8 Marvel Movie Fights That Kicked All the Ass
Comic Books, Film
In the latest — and, quite possibly, final — legal blow to the estate of Joe Shuster, the Ninth Circuit Court of Appeals has denied a petition for a rehearing of its November decision that effectively brought to an end what a three-judge panel described as “the long-running saga regarding the ownership of copyrights in Superman — a story almost as old as the Man of Steel himself.”
Deadline reports that the one-page order closes the door to any more petitions for rehearing before the Ninth Circuit, leaving the Supreme Court as the only option left to attorney Marc Toberoff, who last year pledged, “My clients and I are prepared to go the distance.”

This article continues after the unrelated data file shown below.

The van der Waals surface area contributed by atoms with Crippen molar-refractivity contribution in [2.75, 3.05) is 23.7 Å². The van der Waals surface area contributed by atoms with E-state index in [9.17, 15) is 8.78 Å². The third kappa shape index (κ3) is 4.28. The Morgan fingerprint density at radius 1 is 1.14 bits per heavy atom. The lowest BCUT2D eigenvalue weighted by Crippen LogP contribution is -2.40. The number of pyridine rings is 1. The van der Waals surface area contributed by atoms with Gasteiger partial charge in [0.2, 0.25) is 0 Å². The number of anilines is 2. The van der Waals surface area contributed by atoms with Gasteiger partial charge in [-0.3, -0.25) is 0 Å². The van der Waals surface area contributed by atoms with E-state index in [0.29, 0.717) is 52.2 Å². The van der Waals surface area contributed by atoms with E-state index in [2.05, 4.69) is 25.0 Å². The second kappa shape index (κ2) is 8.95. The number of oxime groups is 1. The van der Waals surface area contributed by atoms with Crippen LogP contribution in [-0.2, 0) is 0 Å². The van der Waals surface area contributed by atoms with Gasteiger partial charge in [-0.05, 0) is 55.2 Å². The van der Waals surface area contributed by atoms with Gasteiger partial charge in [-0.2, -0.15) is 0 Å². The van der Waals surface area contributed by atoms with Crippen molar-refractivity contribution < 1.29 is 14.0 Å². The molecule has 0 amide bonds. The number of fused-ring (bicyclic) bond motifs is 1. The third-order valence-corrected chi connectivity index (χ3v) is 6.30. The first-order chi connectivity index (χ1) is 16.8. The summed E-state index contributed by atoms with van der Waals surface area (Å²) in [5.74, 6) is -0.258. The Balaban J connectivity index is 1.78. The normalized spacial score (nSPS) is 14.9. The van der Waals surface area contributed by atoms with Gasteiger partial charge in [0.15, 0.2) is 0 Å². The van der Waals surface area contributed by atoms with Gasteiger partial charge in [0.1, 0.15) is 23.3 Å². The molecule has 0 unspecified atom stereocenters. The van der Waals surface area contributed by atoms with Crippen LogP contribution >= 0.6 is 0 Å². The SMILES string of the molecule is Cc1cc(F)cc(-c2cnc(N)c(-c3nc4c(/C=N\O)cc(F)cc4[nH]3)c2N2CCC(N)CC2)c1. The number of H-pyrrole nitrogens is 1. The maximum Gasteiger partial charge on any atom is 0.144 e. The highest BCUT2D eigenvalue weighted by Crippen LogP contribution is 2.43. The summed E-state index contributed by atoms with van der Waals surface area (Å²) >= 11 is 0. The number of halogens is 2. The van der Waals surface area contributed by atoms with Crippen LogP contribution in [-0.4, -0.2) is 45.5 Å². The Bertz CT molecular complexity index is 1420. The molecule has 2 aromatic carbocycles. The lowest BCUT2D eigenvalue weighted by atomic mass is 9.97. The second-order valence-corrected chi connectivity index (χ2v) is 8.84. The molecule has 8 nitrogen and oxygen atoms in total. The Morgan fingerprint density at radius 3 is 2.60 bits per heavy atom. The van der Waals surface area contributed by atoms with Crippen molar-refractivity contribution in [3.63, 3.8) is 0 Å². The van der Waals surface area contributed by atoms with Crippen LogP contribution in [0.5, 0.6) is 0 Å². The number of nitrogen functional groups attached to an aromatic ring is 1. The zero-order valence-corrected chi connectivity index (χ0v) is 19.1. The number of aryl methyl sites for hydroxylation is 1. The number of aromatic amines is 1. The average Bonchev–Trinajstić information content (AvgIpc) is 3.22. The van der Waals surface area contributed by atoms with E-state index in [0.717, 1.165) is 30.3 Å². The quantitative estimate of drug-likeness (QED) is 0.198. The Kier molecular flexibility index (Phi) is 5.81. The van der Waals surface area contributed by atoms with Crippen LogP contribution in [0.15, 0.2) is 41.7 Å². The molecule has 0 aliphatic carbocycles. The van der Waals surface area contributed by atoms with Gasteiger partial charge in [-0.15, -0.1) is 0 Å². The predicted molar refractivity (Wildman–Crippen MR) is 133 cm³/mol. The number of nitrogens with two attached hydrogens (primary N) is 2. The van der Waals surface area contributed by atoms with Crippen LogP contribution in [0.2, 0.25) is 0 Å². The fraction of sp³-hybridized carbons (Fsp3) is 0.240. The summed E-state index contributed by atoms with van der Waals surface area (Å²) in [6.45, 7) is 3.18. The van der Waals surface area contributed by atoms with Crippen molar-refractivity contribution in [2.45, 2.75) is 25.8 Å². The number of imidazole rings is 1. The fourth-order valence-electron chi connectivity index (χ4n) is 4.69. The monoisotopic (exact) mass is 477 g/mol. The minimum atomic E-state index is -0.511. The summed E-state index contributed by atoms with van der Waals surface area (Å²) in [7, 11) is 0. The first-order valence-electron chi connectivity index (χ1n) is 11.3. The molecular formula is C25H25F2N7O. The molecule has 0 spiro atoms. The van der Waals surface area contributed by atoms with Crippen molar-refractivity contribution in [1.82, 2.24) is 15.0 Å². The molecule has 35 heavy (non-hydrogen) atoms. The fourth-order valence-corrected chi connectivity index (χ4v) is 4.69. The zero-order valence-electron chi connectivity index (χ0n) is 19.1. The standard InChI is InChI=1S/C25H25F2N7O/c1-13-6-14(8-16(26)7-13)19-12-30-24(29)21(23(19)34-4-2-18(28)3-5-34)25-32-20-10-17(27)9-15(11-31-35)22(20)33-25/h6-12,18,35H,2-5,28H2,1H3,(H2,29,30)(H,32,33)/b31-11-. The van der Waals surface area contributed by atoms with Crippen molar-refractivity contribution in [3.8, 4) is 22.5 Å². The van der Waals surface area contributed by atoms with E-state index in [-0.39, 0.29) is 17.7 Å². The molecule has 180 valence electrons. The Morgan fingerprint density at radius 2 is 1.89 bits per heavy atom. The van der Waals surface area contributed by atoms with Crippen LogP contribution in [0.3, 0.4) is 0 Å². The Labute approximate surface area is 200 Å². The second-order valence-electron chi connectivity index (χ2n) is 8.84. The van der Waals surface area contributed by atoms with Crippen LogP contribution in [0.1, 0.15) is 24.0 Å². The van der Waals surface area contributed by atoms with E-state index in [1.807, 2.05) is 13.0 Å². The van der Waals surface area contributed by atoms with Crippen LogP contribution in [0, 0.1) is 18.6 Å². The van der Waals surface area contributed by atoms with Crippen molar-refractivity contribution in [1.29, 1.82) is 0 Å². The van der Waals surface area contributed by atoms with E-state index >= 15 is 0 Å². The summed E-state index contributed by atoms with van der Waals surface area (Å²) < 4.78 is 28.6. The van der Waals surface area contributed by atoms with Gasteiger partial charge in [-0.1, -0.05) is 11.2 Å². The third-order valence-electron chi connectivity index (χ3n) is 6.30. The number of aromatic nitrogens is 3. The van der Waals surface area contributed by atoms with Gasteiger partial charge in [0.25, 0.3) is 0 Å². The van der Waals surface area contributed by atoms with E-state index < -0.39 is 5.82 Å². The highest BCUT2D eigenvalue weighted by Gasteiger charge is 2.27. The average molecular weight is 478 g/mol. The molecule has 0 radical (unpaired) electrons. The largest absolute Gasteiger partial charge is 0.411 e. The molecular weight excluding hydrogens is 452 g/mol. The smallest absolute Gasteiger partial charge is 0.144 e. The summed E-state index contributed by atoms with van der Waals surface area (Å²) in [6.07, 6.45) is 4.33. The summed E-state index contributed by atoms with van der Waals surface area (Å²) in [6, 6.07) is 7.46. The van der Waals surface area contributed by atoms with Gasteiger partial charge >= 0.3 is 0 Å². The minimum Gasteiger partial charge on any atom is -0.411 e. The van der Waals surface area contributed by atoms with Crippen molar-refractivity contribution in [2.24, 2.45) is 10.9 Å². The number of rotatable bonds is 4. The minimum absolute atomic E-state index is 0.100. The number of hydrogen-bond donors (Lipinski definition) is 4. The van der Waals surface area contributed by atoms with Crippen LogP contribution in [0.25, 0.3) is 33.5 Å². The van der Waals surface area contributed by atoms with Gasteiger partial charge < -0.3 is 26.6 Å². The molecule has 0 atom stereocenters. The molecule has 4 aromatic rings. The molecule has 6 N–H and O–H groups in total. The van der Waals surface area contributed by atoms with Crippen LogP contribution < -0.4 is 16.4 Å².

In a 2-1 finding in November, the Ninth Circuit panel reaffirmed an October 2012 ruling that the Shuster estate is prevented from reclaiming the artist’s stake in Superman by a 20-year-old agreement with DC Comics. That lower-court decision dealt with a 1992 agreement in which the Shuster estate relinquished all claims to the Man of Steel in exchange for “more than $600,000 and other benefits,” which included paying Shuster’s debts following his death earlier that year and providing his sister Jean Peavy and brother Frank Shuster with a $25,000 annual pension. U.S. District Judge Otis D. Wright had found the agreement invalidated a copyright-termination notice filed in 2003 by Shuster’s nephew Mark Peary.
The October 2012 decision was the first of twin, seemingly fatal, blows in the battle by the creators’ families for the Superman rights: Less than three months later, the Ninth Circuit overturned a 2008 decision that granted the heirs of Superman co-creator Jerry Siegel his 50-percent share of the copyright to the first Superman story in Action Comics #1, effectively giving DC full ownership of the character. That was followed in April by Wright’s ruling that Superboy also belongs to the publisher.